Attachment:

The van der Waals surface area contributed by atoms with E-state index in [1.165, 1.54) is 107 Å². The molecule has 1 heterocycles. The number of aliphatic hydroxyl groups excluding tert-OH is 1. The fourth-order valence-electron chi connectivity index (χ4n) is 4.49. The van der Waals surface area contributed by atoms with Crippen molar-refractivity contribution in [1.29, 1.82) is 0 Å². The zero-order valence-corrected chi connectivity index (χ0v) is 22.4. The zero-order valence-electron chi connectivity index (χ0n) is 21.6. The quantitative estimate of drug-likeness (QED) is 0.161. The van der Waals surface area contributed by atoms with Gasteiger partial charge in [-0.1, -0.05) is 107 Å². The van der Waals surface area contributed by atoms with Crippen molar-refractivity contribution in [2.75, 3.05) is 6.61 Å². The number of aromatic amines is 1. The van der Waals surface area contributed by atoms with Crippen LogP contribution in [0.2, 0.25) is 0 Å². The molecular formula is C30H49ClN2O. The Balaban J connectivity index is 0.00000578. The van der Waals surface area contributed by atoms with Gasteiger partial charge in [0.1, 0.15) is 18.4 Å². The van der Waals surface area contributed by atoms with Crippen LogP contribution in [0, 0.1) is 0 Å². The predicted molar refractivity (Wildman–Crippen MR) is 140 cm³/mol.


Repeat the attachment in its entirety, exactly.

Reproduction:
The van der Waals surface area contributed by atoms with E-state index in [1.165, 1.54) is 107 Å². The molecule has 1 heterocycles. The number of aliphatic hydroxyl groups excluding tert-OH is 1. The fourth-order valence-electron chi connectivity index (χ4n) is 4.49. The van der Waals surface area contributed by atoms with Crippen molar-refractivity contribution in [1.29, 1.82) is 0 Å². The zero-order valence-corrected chi connectivity index (χ0v) is 22.4. The zero-order valence-electron chi connectivity index (χ0n) is 21.6. The quantitative estimate of drug-likeness (QED) is 0.161. The van der Waals surface area contributed by atoms with Gasteiger partial charge in [-0.1, -0.05) is 107 Å². The van der Waals surface area contributed by atoms with Crippen molar-refractivity contribution in [2.75, 3.05) is 6.61 Å². The number of aromatic amines is 1. The van der Waals surface area contributed by atoms with Crippen LogP contribution in [0.2, 0.25) is 0 Å². The molecular formula is C30H49ClN2O. The Balaban J connectivity index is 0.00000578. The van der Waals surface area contributed by atoms with Gasteiger partial charge in [0.1, 0.15) is 18.4 Å². The van der Waals surface area contributed by atoms with Crippen LogP contribution in [0, 0.1) is 0 Å². The predicted molar refractivity (Wildman–Crippen MR) is 140 cm³/mol.